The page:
- Slovakia has the highest number of castles and chateaux per capita in the world.
- The Azores islands of Corvo and Flores are geographically located in North America.
- Hohhot is home to the Tomb (pictured) of Princess Zhaojun, who was attributed with the ability to perform miracles.
- In the town of Berezniki in Perm Krai a mosquito festival takes place each July.
- The Neptune Islands is the only location in Australia where shark cage diving can be legally conducted.
- One of the major attractions when driving around Swindon is the Magic Roundabout (road sign pictured).
- The Six Flags Great America amusement park in Gurnee boasts the largest carousel in the USA.
- Don't plan any shopping trips to Peillon — shops are not allowed in the village.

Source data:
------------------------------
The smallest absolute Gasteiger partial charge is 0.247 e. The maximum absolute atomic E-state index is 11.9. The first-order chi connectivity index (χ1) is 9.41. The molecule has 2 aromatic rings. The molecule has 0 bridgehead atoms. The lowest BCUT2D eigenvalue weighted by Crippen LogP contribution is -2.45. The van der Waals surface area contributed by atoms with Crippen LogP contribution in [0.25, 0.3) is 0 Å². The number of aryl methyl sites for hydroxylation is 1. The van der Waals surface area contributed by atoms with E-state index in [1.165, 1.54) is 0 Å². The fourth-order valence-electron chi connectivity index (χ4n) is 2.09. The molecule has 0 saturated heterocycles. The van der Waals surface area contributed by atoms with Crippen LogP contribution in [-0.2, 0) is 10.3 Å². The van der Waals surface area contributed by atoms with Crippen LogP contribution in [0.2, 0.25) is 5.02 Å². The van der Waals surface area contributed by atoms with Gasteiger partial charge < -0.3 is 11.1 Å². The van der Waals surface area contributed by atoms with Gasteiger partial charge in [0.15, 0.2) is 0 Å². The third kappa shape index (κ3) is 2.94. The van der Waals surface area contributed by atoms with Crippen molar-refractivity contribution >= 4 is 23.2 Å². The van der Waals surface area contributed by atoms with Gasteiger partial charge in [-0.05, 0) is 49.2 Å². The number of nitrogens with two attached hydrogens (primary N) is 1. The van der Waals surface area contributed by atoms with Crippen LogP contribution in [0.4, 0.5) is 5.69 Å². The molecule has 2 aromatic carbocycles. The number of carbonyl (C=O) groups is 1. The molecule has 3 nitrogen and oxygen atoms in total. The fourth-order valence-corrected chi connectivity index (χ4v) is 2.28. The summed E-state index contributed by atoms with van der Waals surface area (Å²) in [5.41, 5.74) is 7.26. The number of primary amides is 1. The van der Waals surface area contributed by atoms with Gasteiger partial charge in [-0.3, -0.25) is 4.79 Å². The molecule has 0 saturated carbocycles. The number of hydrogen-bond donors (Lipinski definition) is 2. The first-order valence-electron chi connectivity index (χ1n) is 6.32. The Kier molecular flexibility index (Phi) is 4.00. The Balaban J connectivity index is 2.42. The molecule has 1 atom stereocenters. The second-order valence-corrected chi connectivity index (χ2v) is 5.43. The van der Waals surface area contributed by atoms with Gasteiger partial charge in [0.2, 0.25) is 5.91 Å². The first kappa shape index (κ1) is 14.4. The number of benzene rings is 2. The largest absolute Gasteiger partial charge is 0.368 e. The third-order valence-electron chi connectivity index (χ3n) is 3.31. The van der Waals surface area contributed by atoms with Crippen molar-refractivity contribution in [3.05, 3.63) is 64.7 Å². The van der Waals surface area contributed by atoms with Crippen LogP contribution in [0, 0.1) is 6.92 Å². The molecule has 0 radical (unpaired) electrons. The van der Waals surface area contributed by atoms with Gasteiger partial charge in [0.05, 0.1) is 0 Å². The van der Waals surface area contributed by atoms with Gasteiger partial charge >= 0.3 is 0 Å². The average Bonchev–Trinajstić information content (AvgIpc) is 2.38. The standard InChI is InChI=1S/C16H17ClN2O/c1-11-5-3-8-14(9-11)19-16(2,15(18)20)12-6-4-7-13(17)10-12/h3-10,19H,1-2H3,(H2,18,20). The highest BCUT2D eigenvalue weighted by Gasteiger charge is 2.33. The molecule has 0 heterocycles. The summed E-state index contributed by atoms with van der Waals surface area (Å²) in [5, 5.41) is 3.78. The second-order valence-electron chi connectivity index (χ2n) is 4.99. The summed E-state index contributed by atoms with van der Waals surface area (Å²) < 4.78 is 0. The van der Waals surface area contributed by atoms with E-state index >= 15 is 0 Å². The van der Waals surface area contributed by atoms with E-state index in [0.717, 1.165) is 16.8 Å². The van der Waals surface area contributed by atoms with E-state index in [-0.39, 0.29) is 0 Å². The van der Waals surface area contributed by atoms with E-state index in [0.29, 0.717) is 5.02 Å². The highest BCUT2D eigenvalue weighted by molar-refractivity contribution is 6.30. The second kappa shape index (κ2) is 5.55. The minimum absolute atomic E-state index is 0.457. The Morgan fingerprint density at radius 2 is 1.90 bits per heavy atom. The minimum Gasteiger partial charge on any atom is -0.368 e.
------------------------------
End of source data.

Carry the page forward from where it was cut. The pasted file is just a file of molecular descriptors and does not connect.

- Herzogenaurach is world famous for being headquarters of both Adidas and Puma (Adidas outlet pictured).
- Early settlers called the Easter Island "Te Pito O Te Henua" — the Navel of The World.
- Troy was destroyed and rebuilt nine times over, and each of nine different layers still has something left to this day.
- Sanhattan (pictured) is the Chilean equivalent of Manhattan.
- Visual art makes up a major part of the local cultural heritage of virtually any place around the world.
- In Burbank you can find the U.S.'s only all-horror bookstore.
- The Narta Lagoon (pictured) near Vlore is the winter home for tens of thousands of sea birds.
- Many visitors travel to Kisoro to get close with a troupe of habituated gorillas.
- Mariinsk has a birch bark museum.
- The deep fried Mars bar (pictured), regarded by many as an urban myth, does exist in Scotland.